Here's a link to the ICA's Healthcare Provider Toolkit. This is a great tool you can give to your doctor to help with IC Education. Some of the tools even offer the 
CME/CEU/CE credit for physicians, physicians’ assistants, nurses, pharmacists, and other providers. 

There ARE doctors out there that take IC seriously! Let's help more do the same! 

Tuesday, May 6, 2014


I have been offline for over 10 days because I have been in the hospital because of my End Stage Lung Disease/Bronchiolitis Obliterans. Finally Loyola Medical Center agreed to Evaluate me for Transplant and I was transferred from my hospital to Loyola where I spent a full week going through the most monumental series of tests; it blew my mind.

Part of the process was also to get me stepped down, in a medically supervised situation, to a lower dose of Prednisone. In order to be a transplant candidate it is required that a candidate be on no more than 10mg of Prednisone for an extended period of time. I have been on a super high dose to manage my symptoms and weaning had proven difficult. So Loyola felt if it was to be done, it needed to be done in the hospital. So that was also part of the process.

My Work-up included the following:

-Blood Tests (30 vials of blood were drawn): Complete Blood Count, Blood Type; Electrolytes, kidney and liver functions, lipid profile, blood sugar, hepatitis and more

-Ventilation Perfusion Scan

-Angiogram #1 where a small catheter was inserted into the groin and checked the blood pressure in my heart.  They wanted to sedate me (narcotics!!) and I wouldn't let them. Said just give me a local and I'll be fine. SO glad I did this, as I was done faster and no puking. I felt like I should get a Gold Star for that procedure!

-Angiogram #2 where a small catheter is inserted in the wrist and checks the coronary arteries for blockages. Again, they wanted to sedate me and I wouldn’t let them! Gold Star #2! Both doctors who did these procedures were impressed I was able to do this and I am proud of myself for doing so!

-Chest X-Ray
-Chest CT with Dye Contrast
-Echo cardiogram
-TB Test
-Six Minute Walk Test
-Nasal Swabs
-Consultations with: Transplant Dietitian; Psychologist, Social Worker

This was above and beyond the medically supervised controlled step down of my dose of Prednisone.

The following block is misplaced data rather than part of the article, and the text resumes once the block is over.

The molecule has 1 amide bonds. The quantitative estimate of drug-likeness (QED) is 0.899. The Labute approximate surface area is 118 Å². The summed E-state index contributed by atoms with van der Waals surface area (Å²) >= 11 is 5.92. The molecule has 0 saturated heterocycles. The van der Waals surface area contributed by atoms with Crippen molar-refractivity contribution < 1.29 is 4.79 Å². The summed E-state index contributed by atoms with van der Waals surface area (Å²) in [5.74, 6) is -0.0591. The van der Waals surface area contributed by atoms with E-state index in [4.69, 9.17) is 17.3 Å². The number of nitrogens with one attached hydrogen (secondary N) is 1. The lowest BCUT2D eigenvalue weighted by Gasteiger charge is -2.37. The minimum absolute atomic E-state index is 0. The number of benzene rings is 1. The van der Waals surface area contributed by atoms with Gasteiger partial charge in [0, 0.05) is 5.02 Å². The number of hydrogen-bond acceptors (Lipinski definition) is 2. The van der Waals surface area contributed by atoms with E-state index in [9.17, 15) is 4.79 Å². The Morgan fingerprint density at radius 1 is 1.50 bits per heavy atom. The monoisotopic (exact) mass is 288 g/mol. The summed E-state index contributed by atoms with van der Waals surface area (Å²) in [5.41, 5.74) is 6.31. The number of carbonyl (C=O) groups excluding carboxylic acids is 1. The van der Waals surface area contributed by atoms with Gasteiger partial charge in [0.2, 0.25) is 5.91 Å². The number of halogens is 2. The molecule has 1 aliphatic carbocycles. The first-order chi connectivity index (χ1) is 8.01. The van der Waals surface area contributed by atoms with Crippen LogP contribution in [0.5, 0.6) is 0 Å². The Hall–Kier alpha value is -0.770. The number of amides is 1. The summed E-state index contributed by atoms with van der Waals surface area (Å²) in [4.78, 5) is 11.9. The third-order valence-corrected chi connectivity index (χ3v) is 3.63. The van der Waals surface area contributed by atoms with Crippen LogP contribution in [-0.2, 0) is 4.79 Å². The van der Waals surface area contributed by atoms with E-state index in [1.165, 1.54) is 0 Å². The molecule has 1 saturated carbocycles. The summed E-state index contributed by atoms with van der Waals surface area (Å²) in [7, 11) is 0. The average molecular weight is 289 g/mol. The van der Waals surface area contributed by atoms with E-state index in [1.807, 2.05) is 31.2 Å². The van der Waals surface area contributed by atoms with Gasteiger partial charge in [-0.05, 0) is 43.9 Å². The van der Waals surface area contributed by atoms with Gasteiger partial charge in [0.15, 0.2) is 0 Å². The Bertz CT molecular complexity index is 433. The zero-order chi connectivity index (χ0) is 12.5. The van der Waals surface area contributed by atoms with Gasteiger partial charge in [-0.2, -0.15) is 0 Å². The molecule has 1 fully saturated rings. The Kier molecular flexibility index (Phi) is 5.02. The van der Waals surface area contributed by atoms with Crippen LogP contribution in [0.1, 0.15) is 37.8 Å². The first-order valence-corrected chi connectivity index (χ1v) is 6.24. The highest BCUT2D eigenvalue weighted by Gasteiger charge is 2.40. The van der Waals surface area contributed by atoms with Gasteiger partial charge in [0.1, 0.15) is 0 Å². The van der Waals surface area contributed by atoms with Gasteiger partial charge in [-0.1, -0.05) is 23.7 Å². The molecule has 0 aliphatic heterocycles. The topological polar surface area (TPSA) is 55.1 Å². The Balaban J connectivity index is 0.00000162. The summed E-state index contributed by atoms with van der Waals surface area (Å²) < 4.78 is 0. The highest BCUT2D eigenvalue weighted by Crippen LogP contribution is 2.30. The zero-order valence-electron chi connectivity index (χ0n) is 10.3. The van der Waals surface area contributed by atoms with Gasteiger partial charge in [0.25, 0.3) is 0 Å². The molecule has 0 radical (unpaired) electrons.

It was a tough week but well worth it if it gets me new lungs! I still have more to do for the Transplant Team in order to be considered. A series of out-patient tests they require I have done. I must have a Pap Test; Mammogram; Bone Density Scan; Dental Cleaning and Exam. I needed to have my Colonoscopy and Upper Endoscopy test results Fax’d to the Transplant Team. I am required to start Pulmonary Rehabilitation for 12 weeks, 3 days a week to try to get back into a decent fitness level (within reason given the limitations of my disease) because I am so de-conditioned from being so sick for 6 months.

In addition, the Transplant Doctors would not discharge me until I had a Bipap machine at home. They had me use one in the hospital and want me on one when I sleep. This is not the same as a C-Pap but very similar. I didn’t think I’d be able to sleep with such a machine, but once I was properly shown how to use it and select a comfortable nasal cannula I was pleasantly surprised to discover how great it is. It helps me sleep comfortably, and this was a huge problem before getting the Bipap! Not to mention, they tell me it’s good for me. I’ll take it. Just to be able to sleep again is such a relief!

I am REQUIRED to have a designated Primary Care Giver and Secondary Care Giver who must not just say they will do this, but sign a form committing to doing so that I give to the Transplant Team. These Care Givers then MUST attend a series of Transplant Education Classes with me.

This is no easy process to be sure. The Transplant Team will wait for ALL the results of everything and once they have them, then they will meet to discuss my case and decide if they will accept me for transplant. I do not expect this to happen for about 3-4 weeks but that is just my guess.

So I schedule tests, make phone calls and I wait. I am doing every single thing I can to get accepted. Bring it on I say! If it means I can get Lungs, I’ll jump through whatever hoops they ask me to! 

It's astonishing what is required to be accepted as a transplant candidate. I never thought it was simple, but to see what goes into it is eye opening indeed. 

My Bipap Machine